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Understanding Microphone Sensitivity

What do you understand about microphone sensitivity? Of late I have seen a number of people miss-interpret the specifications of microphones, especially when it comes to microphone sensitivity. For instance when comparing two microphones, one says it has a sensitivity of -65dBV and the other says -43dBV, which one is more sensitive? The answer is the -43dBV one.

How is microphone sensitivity specified?

Let’s start by looking at a typical specification listing for a popular vocal microphone – the Shure SM58. Under the heading of Sensitivity it states:

-56.0dBV/Pa (1.6mV)  1 Pa = 94dB SPL.

I think it is easier to start at the end and work backwards. The last bit 1 Pa = 94dB SPL is simply stating the test criteria. That is, they are using the standard of 94dB SPL is equal to one pascal. This is the normal standard used these days by most manufacturers (an older standard used one pascal as 74dB SPL). A pascal (Pa) is a unit of pressure, named after Blaise Pascal (who among other things developed the barometer). For sound levels, the standard says that a sound level of 94dB SPL (Sound Pressure Level) generates one pascal of pressure (on the microphone diaphragm).

Microphone Sensitivity in Volts

So that is our test setup, one pascal, or a sound pressure level of 94dB, is “heard” by our microphone. When this happens, the Shure SM58 will generate 1.6mV. So to compare the sensitivity of microphones, we need only to compare these figures. The higher the voltage produced at the given sound pressure level (94dB) the more sensitive the microphone is. For example if a microphone produces 15mV at the same sound level, then it is obviously more sensitive than the Shure SM58 which only produces 1.6mV.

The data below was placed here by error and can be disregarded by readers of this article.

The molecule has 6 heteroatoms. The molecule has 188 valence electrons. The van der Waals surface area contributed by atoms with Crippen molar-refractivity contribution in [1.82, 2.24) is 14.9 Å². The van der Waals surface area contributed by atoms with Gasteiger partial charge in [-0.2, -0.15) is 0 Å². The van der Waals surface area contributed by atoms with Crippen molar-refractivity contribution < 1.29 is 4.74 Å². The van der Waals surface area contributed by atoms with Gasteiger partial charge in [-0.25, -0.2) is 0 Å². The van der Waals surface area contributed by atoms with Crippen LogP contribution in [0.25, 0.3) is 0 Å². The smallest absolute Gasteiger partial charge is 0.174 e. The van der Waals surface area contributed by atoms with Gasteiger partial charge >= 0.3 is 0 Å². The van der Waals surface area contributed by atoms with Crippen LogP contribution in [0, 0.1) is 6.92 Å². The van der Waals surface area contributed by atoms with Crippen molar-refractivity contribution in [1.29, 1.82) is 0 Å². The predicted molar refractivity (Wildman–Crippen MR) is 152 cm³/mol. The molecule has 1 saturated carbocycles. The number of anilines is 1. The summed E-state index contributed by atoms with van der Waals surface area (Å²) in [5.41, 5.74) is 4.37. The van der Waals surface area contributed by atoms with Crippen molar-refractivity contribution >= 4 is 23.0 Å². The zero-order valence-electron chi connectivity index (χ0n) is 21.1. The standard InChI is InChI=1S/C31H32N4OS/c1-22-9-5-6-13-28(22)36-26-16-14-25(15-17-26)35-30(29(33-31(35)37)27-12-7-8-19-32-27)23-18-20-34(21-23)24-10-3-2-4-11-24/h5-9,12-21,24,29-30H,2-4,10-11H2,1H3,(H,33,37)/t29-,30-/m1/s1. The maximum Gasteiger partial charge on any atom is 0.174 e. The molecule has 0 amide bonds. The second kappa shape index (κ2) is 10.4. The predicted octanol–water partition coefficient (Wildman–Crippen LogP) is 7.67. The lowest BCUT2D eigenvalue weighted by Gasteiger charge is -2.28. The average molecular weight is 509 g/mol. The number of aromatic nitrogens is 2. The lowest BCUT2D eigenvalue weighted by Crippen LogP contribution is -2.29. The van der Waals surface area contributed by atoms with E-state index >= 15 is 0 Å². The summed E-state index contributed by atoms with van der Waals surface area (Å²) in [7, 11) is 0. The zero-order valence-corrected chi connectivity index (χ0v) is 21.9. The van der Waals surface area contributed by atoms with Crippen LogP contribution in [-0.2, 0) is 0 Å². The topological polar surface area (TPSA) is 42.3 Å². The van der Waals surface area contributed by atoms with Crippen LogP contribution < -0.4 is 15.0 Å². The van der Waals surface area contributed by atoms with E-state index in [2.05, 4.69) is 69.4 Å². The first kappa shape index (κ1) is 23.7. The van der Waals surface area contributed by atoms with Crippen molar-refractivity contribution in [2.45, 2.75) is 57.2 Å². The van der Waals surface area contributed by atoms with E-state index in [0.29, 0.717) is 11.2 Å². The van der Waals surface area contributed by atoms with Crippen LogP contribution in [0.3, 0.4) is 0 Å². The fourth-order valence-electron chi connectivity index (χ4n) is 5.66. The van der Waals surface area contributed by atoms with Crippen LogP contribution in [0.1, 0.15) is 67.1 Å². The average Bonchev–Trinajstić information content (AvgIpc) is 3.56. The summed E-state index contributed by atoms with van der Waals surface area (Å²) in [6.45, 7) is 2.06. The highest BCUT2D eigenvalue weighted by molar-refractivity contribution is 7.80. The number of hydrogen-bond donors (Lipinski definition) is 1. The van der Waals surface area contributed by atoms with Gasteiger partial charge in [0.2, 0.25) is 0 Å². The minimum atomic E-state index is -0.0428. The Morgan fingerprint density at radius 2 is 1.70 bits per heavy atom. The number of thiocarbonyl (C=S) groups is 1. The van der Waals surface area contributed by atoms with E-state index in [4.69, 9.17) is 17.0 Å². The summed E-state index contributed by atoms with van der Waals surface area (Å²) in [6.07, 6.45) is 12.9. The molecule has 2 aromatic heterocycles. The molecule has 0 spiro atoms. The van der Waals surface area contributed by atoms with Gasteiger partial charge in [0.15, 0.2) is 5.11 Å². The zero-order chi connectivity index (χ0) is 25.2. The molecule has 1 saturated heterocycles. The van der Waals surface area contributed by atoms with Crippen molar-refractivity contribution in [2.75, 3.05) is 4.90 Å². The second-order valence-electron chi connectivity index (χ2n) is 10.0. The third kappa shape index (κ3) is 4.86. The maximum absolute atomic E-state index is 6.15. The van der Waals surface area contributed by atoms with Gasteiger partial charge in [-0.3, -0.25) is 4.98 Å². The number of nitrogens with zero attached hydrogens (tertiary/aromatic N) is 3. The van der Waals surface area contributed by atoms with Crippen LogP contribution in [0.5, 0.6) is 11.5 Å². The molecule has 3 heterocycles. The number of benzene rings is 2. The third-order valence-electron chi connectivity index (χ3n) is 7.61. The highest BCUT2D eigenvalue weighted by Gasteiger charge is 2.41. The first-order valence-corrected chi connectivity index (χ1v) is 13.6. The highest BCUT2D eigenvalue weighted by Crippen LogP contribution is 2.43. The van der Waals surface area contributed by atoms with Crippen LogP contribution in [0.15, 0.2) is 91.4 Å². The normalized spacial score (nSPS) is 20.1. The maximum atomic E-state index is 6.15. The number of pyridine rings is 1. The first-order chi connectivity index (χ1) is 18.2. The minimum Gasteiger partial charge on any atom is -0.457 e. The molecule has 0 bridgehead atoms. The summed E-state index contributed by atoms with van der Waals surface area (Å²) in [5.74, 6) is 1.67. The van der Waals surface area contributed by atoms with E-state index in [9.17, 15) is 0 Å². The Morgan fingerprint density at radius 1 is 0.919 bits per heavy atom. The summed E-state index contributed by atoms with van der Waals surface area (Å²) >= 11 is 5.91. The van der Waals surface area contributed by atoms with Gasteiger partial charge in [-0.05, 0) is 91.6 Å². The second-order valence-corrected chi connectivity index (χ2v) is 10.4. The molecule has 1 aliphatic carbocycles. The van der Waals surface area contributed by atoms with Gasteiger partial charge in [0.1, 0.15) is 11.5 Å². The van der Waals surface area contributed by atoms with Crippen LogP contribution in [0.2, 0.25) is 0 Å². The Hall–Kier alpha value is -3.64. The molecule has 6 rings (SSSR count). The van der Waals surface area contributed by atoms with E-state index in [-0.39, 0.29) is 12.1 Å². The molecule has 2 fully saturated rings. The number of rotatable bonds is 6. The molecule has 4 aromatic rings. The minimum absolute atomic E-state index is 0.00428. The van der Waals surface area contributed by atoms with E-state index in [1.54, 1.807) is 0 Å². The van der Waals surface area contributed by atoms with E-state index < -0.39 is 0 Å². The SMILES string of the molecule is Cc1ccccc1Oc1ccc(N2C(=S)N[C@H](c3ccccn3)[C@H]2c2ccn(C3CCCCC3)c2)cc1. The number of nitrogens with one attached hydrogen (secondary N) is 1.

Microphone Sensitivity in Decibels

So if that is simple enough to follow, it seems we must complicate these simple figures by converting them to decibels. Remember that a decibel is a ratio, in this case, the ratio between the produced voltage (1.6mV) and a reference level of 1 volt. This decibel ratio calculation gives us the number of -56.0dBV. That is, with the test level of 94dB SPL (1 pascal), the SM58 microphone produces a signal 56.0 decibels below one volt. These measurements are always negative. -56dBV is saying the microphone is producing a signal 56dB below the one volt reference.

To help with all this conversion from milli-Volts to decibels and back again, here is a simple calculator you can use.

Comparing Microphone Sensitivity

So there are two ways we can compare microphone sensitivity, with milli-volts or with decibels. Both ways give the same comparison. Both use a test sound pressure level of one pascal (that is, 94dB SPL).  Both comparisons are easy to do without complex formulas. Simply compare the output of each microphone in milli-volts, or in decibels below 1 volt.

So let’s compare two microphones, the SM58 and the Rode Videomic.

microphone sensitivity, rode videomic In the specs for the Videomic they state Sensitivity:

-38dB re 1 volt/pascal (12.6mV @ 94dB SPL) +/- 2dB @ 1kHz.